Tuesday, April 16, 2013

1933 --- R. B. Wilcox and C. S. Beckwith

A Factor In The Varietal Resistance Of Cranberries To The False Blossom Disease

By R. B. WiLcox, associate pathologist^ Division of Fruit and Vegetable Crops and Diseasesj Bureau of Plant Industry, United States Department of Agriculture, and C. S. BECKWITH, associate entomologist in cranberry and blueberry investiga- tions. Department of Entomology, New Jersey Agricultural Experiment Station^
Varieties of the cranberry (Vaccinium macrocarpon Ait.) under commercial culture differ widely in their susceptibility to the false- blossom disease. Fracker (5) ^was probably the first to mention this fact in a publication; he states that in the inspection of Wisconsin bogs for this disease, in the course of regulatory work, a few varieties had '^practically clear records^\ Stevens (7), summarizing present knowledge of varietal susceptibility, includes the Howes and Cen- tennial among the sorts that are very susceptible to false blossom, and says that the Early Black shows a fair degree of resistance under varied field conditions and the McFarlin shows marked resistance. Beckwith (2) classifies the Centennial and Champion as ''only slightly less susceptible'' to false blossom than the Howes. The evidence upon which to judge the Champion is less conclusive than that relating to the other sorts; this variety, in New Jersey, is not so generally affected as either Howes or Centennial, but it has become badly diseased in some instances when exposed to heavy infection. On the basis of field observations it may therefore be said that the five varie- ties mentioned fall into the following descending order of susceptibility to false blossom: Howes and Centennial, Champion, Early Black, and McFarlin.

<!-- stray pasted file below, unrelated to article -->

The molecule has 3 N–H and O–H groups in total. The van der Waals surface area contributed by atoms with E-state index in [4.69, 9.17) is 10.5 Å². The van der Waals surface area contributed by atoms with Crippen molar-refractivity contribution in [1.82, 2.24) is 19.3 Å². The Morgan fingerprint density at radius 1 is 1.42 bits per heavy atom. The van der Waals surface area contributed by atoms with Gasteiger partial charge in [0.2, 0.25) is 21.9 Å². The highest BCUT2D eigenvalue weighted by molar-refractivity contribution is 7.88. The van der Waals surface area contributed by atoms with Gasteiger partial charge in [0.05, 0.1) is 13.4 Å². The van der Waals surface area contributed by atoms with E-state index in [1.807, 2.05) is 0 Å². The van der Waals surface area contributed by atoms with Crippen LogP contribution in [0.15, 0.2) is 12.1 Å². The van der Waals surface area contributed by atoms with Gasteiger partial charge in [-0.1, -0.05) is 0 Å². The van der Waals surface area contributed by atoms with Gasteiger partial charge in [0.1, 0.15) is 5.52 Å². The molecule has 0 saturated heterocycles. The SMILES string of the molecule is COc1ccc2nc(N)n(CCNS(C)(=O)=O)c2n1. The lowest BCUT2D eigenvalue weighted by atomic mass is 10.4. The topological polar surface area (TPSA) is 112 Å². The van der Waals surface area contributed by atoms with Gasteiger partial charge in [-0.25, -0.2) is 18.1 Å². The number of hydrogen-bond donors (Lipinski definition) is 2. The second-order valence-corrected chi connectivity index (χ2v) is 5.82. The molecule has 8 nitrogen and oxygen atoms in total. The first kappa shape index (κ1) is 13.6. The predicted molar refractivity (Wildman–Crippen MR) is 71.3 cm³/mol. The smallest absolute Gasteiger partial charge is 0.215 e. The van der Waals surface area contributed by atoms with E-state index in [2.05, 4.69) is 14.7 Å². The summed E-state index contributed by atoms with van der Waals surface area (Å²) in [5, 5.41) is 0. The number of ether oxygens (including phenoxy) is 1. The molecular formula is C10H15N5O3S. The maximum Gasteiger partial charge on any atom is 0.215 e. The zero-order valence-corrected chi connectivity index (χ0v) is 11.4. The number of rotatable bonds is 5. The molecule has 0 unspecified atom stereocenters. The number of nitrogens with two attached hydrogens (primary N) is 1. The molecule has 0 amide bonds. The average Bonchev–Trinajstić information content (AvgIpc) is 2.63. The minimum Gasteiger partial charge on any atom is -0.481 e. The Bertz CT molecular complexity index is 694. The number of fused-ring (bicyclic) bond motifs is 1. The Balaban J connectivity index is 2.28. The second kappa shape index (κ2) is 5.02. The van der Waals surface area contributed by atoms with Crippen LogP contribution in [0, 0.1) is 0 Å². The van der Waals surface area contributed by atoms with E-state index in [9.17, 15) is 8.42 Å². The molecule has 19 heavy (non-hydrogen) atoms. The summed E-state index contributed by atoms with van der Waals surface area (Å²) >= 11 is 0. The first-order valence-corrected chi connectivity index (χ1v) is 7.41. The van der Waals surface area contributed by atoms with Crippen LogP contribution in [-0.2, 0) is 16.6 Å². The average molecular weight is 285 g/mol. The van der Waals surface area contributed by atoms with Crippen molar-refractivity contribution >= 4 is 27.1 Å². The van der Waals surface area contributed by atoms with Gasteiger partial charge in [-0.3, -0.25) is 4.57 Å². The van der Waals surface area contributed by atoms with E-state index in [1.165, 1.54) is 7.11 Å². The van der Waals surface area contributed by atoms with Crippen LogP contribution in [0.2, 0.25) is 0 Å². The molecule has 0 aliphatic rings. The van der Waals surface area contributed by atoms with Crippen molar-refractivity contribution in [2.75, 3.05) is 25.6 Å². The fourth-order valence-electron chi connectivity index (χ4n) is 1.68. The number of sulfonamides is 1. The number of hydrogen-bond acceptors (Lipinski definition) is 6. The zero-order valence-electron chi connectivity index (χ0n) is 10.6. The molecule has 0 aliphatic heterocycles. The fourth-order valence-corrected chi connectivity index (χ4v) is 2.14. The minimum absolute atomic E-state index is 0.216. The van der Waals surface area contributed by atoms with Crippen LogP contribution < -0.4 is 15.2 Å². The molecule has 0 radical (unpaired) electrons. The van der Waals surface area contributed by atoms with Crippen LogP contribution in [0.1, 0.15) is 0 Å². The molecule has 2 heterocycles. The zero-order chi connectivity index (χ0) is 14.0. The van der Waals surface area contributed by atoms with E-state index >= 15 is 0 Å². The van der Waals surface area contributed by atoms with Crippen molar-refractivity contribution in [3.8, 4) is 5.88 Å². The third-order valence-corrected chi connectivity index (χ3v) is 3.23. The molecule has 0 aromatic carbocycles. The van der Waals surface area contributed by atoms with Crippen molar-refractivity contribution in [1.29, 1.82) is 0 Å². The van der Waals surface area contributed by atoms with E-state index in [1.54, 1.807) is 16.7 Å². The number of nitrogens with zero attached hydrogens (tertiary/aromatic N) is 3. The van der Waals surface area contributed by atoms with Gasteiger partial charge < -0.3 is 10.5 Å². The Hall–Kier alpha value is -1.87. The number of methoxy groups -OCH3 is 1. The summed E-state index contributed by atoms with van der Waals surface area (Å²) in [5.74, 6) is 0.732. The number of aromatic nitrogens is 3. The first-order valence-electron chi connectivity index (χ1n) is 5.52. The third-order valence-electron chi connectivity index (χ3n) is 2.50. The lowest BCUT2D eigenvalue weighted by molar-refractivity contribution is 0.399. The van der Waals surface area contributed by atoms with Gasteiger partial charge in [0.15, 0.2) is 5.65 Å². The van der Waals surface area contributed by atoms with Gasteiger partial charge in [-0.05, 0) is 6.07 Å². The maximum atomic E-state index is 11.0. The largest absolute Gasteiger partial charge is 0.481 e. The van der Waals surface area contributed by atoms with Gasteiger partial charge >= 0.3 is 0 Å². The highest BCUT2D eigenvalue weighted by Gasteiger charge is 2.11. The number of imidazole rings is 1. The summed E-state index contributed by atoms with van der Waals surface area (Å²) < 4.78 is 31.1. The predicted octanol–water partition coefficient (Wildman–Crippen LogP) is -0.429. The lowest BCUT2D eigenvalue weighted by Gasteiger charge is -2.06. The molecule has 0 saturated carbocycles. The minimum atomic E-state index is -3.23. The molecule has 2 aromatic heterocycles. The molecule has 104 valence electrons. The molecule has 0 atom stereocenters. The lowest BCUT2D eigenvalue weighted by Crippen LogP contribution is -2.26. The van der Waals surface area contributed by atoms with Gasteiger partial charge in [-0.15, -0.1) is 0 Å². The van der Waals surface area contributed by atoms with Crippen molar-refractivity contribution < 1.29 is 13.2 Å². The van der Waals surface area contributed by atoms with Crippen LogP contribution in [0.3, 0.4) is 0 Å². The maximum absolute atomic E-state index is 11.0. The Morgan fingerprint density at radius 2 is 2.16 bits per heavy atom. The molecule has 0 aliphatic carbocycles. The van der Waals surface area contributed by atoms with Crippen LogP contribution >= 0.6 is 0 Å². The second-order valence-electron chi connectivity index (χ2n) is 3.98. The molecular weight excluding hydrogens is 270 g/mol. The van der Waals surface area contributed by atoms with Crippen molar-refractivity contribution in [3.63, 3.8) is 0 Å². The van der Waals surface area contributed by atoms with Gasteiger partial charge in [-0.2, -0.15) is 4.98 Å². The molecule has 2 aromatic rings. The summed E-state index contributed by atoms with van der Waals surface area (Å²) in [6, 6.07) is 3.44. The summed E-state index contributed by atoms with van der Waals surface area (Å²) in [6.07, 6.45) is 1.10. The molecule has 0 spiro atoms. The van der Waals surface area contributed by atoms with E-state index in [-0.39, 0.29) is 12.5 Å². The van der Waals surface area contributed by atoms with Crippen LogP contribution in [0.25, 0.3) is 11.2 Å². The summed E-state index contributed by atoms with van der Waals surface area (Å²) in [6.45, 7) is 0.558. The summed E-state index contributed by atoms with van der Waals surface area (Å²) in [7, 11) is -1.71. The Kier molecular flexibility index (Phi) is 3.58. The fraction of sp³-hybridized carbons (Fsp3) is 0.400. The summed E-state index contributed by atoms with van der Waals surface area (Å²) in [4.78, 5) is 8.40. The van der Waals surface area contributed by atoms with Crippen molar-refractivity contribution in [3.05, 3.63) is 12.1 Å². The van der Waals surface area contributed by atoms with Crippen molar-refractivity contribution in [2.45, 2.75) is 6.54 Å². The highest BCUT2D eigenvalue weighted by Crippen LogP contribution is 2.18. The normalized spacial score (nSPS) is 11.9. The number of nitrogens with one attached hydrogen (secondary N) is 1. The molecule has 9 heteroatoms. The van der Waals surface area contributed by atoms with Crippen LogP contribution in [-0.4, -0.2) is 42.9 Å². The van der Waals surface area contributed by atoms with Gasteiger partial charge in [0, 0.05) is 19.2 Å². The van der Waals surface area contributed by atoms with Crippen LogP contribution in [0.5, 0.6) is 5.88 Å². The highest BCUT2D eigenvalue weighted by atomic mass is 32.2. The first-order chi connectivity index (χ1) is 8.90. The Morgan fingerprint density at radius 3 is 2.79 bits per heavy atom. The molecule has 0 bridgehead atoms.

Varietal resistance to false blossom is almost certain to play a large part in the future of the cranberry industry, especially in the develop- ment of new commercial forms. Up to the present time the only method for judging the resistance of a variety has been to watch its behavior under exposure to natural infection for several years It has not been known whether the resistance of McFarlin is due to natural protection against attacks of the insect vector ^or to inhibition of the spread and survival of the false-blossom virus within the plant tissues; or whether this variety may be a symptomless carrier of the disease.
There is no accumulation of evidence based on insect collections to indicate whether the blunt-nosed leaf hopper is relatively more abundant on Howes and Centennial bogs than on those of McFarlin or Early Black. In New Jersey, as a result of both natural conditions and cultural practices, such as the use of flood water for frost protec- tion in June, the leaf-hopper population often varies greatly on plants of one variety, in a single bog, and even within the space of a few feet. Comparison between varieties in the field, therefore, is frequently misleading. A preliminary test showed little to be gained through casual observation of caged insects.
The present paper is a report of more careful experiments to deter- mine whether the false-blossom vector prefers to feed on the ^'suscep- tible'^ varieties of cranberries rather than on those which are con- sidered resistant; in other words, whether unattractiveness to the insect is a factor in the resistance of certain varieties. These experi- ments form part of an attempt by the senior writer to find a quicker and more reliable means of testing varietal resistance. 

No comments:

Post a Comment